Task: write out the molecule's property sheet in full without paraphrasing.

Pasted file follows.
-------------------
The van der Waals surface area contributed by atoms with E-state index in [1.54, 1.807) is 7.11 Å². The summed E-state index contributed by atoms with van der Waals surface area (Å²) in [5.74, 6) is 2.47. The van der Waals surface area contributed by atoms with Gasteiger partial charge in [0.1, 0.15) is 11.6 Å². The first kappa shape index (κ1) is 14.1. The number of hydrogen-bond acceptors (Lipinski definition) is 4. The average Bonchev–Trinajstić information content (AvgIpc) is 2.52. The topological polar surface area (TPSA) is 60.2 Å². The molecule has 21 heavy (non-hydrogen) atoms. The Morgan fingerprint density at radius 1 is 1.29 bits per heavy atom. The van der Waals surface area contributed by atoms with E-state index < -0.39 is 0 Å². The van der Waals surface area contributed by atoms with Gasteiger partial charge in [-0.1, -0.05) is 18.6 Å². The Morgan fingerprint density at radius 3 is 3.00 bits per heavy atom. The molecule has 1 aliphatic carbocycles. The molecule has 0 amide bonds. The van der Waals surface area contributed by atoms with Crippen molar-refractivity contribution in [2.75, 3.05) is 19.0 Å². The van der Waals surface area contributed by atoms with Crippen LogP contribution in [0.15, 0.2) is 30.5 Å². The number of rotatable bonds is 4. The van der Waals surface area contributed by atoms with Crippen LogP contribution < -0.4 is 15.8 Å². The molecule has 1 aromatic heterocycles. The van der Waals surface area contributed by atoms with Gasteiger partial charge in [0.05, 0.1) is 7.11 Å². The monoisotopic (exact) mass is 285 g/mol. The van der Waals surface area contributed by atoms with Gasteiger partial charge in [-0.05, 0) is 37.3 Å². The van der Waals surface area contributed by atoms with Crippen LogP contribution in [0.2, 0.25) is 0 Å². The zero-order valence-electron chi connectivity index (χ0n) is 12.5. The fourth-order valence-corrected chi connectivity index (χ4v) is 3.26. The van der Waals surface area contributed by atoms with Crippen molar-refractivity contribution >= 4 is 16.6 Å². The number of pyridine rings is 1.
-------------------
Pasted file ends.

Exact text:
The van der Waals surface area contributed by atoms with E-state index in [1.54, 1.807) is 7.11 Å². The summed E-state index contributed by atoms with van der Waals surface area (Å²) in [5.74, 6) is 2.47. The van der Waals surface area contributed by atoms with Gasteiger partial charge in [0.1, 0.15) is 11.6 Å². The first kappa shape index (κ1) is 14.1. The number of hydrogen-bond acceptors (Lipinski definition) is 4. The average Bonchev–Trinajstić information content (AvgIpc) is 2.52. The topological polar surface area (TPSA) is 60.2 Å². The molecule has 21 heavy (non-hydrogen) atoms. The Morgan fingerprint density at radius 1 is 1.29 bits per heavy atom. The van der Waals surface area contributed by atoms with E-state index < -0.39 is 0 Å². The van der Waals surface area contributed by atoms with Gasteiger partial charge in [-0.1, -0.05) is 18.6 Å². The Morgan fingerprint density at radius 3 is 3.00 bits per heavy atom. The molecule has 1 aliphatic carbocycles. The molecule has 0 amide bonds. The van der Waals surface area contributed by atoms with Crippen molar-refractivity contribution in [2.75, 3.05) is 19.0 Å². The van der Waals surface area contributed by atoms with Crippen LogP contribution in [0.15, 0.2) is 30.5 Å². The number of rotatable bonds is 4. The van der Waals surface area contributed by atoms with Crippen LogP contribution < -0.4 is 15.8 Å². The molecule has 1 aromatic heterocycles. The van der Waals surface area contributed by atoms with Gasteiger partial charge in [0.05, 0.1) is 7.11 Å². The monoisotopic (exact) mass is 285 g/mol. The van der Waals surface area contributed by atoms with Gasteiger partial charge in [-0.05, 0) is 37.3 Å². The van der Waals surface area contributed by atoms with Crippen LogP contribution in [0.2, 0.25) is 0 Å². The zero-order valence-electron chi connectivity index (χ0n) is 12.5. The fourth-order valence-corrected chi connectivity index (χ4v) is 3.26. The van der Waals surface area contributed by atoms with Crippen molar-refractivity contribution >= 4 is 16.6 Å². The number of pyridine rings is 1.